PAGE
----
It's now well-known that President Donald Trump allegedly revealed classified information to Russian officials during an unorthodox Oval Office meeting a few weeks ago. The underlying message behind that story, according to a new Washington Post report, is about how the president consumes the intelligence that comes across his desk.
According to the Post, Trump's intelligence briefings "often run past their scheduled time, stretching for 30 or 45 minutes, prompting Trump’s chief of staff, Reince Priebus, to pop into the Oval Office to cut off the discussion: 'Mr. President, we’ve got people backing up outside.'"
It's not just the length, but also the content of the Trump's briefings that appear to be cause for concern. Prior reports reveal that the president prefers the use of "visual aides" like infographics and photos in his briefings, and this latest Post report reinforces that.
"As they huddle around the desk, Trump likes to pore over visuals — maps, charts, pictures and videos, as well as “killer graphics,” as CIA Director Mike Pompeo phrased it," Post reporters Philip Rucker and Ashley Parker wrote. This tendency towards visuals is, according to their sources, due to Trump's career in real estate that required him to regularly view blueprints.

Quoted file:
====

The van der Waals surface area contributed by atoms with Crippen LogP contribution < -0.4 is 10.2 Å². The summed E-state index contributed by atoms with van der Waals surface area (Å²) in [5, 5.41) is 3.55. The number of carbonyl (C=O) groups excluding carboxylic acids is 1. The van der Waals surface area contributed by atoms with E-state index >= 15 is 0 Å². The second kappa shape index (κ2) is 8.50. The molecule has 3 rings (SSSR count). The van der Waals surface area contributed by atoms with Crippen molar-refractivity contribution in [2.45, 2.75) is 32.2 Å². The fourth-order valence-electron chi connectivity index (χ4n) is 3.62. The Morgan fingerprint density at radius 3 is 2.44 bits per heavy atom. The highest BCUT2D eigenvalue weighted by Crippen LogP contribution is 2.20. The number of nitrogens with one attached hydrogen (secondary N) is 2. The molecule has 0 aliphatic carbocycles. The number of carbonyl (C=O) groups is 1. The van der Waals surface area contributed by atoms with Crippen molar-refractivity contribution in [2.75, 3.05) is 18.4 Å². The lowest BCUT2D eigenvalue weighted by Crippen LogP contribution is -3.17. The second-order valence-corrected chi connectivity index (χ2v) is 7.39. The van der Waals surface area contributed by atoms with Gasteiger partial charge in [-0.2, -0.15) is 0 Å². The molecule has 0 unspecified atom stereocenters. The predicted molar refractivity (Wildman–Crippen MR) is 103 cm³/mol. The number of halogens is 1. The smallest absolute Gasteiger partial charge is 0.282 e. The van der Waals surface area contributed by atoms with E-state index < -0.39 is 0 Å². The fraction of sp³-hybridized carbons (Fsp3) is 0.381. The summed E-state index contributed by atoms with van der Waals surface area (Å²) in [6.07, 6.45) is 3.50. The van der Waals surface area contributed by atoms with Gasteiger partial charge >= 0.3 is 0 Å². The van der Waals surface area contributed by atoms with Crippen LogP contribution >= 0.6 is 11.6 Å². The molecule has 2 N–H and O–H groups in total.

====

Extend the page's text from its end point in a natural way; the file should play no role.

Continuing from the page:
Despite efforts by White House staff to make intelligence more legible for the president, "there are signs that the president may not be retaining all the intelligence he is presented, fully absorbing its nuance, or respecting the sensitivities of the information and how it was gathered," Parker and Rucker wrote.
The president's seeming mishandling of the classified intelligence he gave to the Russians, according to the Post, provides an uneasy "portrait of Trump as a consumer of the nation’s secrets".
During his presidential transition, Trump infamously said he only needed weekly briefings, and reports from the transition noted that he would often refuse briefings presented to him.
"Pompeo and [Director of National Intelligence Dan] Coats are doing their best to give him the most accurate daily briefing, but my sense is in the rank-and-file, they are very worried about how do you deal with him and about sharing with him sensitive material,” former Assistant CIA Director Mark Lowenthal told the Post. “This is the result of his behavior."